The scheme of One Blackfriars has proposed 274 luxury units and the removal of 32 affordable units that were previously proposed for the Rennie Street Block. All affordable housing is proposed to be delivered off site. Southwark Council Core Strategy policy 6 has a requirement for as much affordable housing on developments as viable and requires a minimum of 35% affordable housing on new developments, but in contrary they have accepted £29million in lieu by the developers. Therefore, with no affordable units, foreign buyers are coming to London and using these new developments as their ''piggy bank'' to store their money and which will hardly be used by them, converting it into a Ghost Tower. That being the case, people who live in Southwark will be forced out to greater London or beyond.
Regeneration in Southwark should be focused on the benefits for the locals not for foreigners.
My view is that with an election coming up we should be asking questions of our elected representatives who attend these council meetings, and vote on our behalf on these issues.
This economic cleansing of working people is happening all over London. Neighbourhoods that we have worked to establish are being bulldozed (sorry, regenerated) and surprisingly Londoners are putting up with this nonsense.
Get informed, get angry and do something about it.
We need some serious changes.
Why 35% or any other affordable target is a myth...
And not well understood unless we sit in Examinations in Public (EIPs) and hear or read the reasons why we don't get 35% when we expect it.
If I have any of this wrong then I expect someone will correct me.
Short answer=Material considerations, e.g. a valid robust viability assessment, trumps affordable homes targets. Trumping 35% affordable (or 50% for Aylesbury) is supposed to be an "exception". But trumping has become pretty common.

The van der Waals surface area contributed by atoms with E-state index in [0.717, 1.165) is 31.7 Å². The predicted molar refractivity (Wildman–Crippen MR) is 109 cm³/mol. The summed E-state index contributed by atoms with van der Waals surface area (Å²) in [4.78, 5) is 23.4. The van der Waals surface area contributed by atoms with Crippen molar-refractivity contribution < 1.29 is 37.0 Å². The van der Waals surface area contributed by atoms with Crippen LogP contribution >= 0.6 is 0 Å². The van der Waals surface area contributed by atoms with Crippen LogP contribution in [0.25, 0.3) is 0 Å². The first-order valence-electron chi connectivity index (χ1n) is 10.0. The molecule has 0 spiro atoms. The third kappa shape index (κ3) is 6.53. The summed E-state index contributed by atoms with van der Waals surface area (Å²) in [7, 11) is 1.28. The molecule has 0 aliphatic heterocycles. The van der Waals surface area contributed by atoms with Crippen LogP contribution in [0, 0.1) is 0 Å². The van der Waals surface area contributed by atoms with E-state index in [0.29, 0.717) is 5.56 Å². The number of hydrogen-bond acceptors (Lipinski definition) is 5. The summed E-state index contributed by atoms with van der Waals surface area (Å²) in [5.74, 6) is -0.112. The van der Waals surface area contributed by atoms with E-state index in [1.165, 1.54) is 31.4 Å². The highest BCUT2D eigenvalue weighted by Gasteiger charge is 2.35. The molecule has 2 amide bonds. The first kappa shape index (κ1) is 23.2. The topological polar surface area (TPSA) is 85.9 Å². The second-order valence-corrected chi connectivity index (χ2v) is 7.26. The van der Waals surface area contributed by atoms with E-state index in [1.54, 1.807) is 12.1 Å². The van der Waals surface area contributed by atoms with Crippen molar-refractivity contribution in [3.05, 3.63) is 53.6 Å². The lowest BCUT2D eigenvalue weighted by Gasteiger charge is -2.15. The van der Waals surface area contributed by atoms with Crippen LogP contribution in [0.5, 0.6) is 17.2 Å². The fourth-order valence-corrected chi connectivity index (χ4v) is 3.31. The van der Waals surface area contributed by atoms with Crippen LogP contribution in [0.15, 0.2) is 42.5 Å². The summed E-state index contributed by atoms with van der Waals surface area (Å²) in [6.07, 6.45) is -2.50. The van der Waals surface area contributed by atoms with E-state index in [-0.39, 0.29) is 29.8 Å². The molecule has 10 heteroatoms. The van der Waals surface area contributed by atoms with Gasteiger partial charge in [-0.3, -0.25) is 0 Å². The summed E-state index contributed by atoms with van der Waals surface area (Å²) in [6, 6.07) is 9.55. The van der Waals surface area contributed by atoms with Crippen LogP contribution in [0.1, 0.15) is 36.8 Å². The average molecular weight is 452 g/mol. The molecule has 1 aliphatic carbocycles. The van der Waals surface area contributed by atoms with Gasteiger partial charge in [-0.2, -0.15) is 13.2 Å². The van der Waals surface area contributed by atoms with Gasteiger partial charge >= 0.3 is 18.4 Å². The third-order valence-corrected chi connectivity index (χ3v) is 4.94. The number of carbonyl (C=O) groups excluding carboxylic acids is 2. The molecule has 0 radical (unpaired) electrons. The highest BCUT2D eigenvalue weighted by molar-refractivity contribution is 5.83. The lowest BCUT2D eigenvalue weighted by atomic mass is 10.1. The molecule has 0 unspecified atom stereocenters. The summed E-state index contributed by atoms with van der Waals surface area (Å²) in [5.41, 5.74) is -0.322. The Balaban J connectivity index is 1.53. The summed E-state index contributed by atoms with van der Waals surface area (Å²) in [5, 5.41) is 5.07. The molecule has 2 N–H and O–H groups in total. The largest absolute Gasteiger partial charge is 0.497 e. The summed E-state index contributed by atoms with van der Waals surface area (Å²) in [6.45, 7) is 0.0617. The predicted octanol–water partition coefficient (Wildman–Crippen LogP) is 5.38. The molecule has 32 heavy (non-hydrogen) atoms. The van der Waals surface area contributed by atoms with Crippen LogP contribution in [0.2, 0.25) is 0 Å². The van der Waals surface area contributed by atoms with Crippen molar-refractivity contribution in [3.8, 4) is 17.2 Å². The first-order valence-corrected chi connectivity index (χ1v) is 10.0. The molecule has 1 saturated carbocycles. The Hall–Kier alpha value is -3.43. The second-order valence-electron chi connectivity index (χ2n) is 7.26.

The whole "viability" process is constructed and influenced by the developers, banking and legal industries bar the district valuer.
Southwark Labour's Fiona Colley's 2011 perverse "exception" affordability policy responded to the Government's National Planning Policy Framework which requires "flexibility", and where fixed percentages or fixed quantities for "affordable housing" become "targets" and subject to an overriding requirement of flexibility that Southwark Labour's Fiona Colley's 2011 "exception" policy had to provide in order for Southwark's Core and other policies to be agreed by the Planning Inspector.
The Southwark Core Strategy and AAP's are all constrained by the requirements of the Governments NPPF. Why can't we have a real enforceable fixed minimum 35% in a Plan? Because the NPPF does not allow it, there must be flexibility, so ask the Conservative and Lib Dem Coalition about that because they made it law.
How is a viable percentage decided? Case by case, application by application. The viability study that is provided by the applicant's consultants and sent to the District Valuer.
But surely the Planning Committee can decide against a planning application? They rarely go against a Planning Officers recommendation, and anyway going against the "material consideration" of viability assessment evidence will only end up as an appeal that the applicant is highly likely to win.
The Planning Inspector writes about Southwark's Core Strategy: